Grace Reformed Church was organized in 1826, as a German speaking society, by Rev. John KOCH, with the following named members: Conrad STAMM, Daniel SHANOR, John RICE, Samuel MOYER, Abraham MOYER, Gottlieb BURRY, Andrew ZIEGLER and their wives, and Henry MUNTZ. The pastors, in order of service, are named as follows: Revs. John KOCH, 1826; Daniel RAHAUSER, 1827; Jacob DAUBERT, 1835; E. F. WINTER, 1837; J. F. DIEFFENBACHER, 1839; E. F. WINTER, 1843; Samuel MILLER, 1845; L. D. LIEBERMAN, 1848; Samuel MILLER, 1849; Joseph MILLER, 1852; H. F. HARTMAN, 1853; Lucian CORT, 1857; F. W. [p. 416] DECHANT, 1858; William M. LANDIS, 1864; F. A. EDMONDS, 1870; H. H. SANDOE, 1885, and E. H. OTTING, 1887. Mr. OTTING resigned early in 1894, after having brought the membership up to 260. The old brick meeting house of the Pietists, built under the direction of the RAPPS in 1805, has been the meeting house of this congregation since its purchase from Abraham ZIEGLER in 1826. It has been subjected to repeated remodelings, the last having been finished October 30, 1892, when the building was re-dedicated.

The German Evangelical Church was organized in 1843, by Rev. Eli STEAVER, an itinerant of that denomination. For about ten years the little society worshipped in the school house or in private houses; then a frame house was purchased and transformed into a church, which was used for worship until 1868, when the little brick building was completed. It was the place of worship until it began to fall to pieces.

The Methodist Episcopal Church was organized at Zelienople, in 1842, where a brick building was erected, which was used until 1880, when the congregation moved to Harmony, by the advice of Rev. J. W. RIGHTER, who was then in charge of the circuit. A church building was commenced and completed and dedicated August 15, of that year, at a cost of about $2,000, exclusive of the building lot.

The Baptist Church of Harmony, never a prosperous society, though owning a building, is merely a reminiscence.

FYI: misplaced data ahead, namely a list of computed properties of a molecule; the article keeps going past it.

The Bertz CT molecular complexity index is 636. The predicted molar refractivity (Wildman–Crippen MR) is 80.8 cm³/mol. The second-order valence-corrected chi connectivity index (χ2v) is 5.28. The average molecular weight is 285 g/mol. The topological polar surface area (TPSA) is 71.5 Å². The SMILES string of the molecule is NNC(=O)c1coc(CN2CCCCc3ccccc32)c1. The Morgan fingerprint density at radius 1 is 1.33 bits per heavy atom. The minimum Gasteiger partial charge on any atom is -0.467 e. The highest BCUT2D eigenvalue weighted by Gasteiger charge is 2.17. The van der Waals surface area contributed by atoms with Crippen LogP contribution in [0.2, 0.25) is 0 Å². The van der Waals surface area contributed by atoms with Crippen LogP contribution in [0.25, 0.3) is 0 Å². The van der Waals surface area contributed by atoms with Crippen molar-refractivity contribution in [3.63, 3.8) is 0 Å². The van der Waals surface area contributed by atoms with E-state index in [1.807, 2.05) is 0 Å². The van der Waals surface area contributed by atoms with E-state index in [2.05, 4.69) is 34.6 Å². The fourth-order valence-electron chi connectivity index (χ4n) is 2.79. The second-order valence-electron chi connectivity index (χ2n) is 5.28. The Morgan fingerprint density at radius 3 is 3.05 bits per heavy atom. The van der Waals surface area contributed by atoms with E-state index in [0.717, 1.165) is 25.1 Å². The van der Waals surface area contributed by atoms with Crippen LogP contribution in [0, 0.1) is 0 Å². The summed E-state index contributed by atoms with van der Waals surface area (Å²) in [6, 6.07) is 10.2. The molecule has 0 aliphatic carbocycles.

The Church of God was organized here by Rev. W. B. LONG, who was pastor at Benwood, West Virginia, in recent years. He secured a number of converts, baptized them in the Connoquenessing, and sent them forth to bring others into the fold.

The First Cemetery was the old burial ground of the Harmony Society, from 1805 to 1815, which was covered, in the last named year, with rock, to a depth of several feet, so that the bones of their dead would not be disturbed, was restored in 1869, by the representatives of the old community, who built a wall around the graveyard, removed the rocks and marked the graves of those interred there. The work was performed by Elias ZIEGLER, at an expense of over $7,000.


Kinnear Lodge, Number 648, I.O.O.F., was chartered November 17, 1868, with Jacob COOPER, N. G.; Jacob SCHOENE, V. G.; Henry COOPER, sec.; Theodore KERSTING, asst. sec., and Philip DIEHL, treas. Robert KINNEAR and Henry COOPER, who were instrumental in organizing the lodge, the officers named, with three other citizens, formed the roll of charter members. The membership rose at one time to about 130, then fell to eleven, and again increased. The lodge at Middle Lancaster now embraces many Harmony and Zelienople Odd Fellows.

Harmony Union, Number 875, E. A. U., WAS ORGANIZED December 4, 1891, with J. M. CARNAHAN chancellor, and the following named officers in the order of rank: Mrs. C. A. BLACKMAN, Dr. D. W. FIEDLER, Mrs. A. M. KINGSLEY, Mrs. W. L. DAVIS, Jacob WEIGLE, D.P. BOGGS, Jacob ENSLEN, Rev. E.H. OTTING, Mrs. J. WEIGLE, Mrs. C. S. AHNER, W. L. DAVIS, Maud HORIBON, Jessie McGAFFIC and C. H. BLACKMAN.

[End of Chapter 28 - Harmony Borough: History of Butler County Pennsylvania, R. C. Brown Co., Publishers, 1895]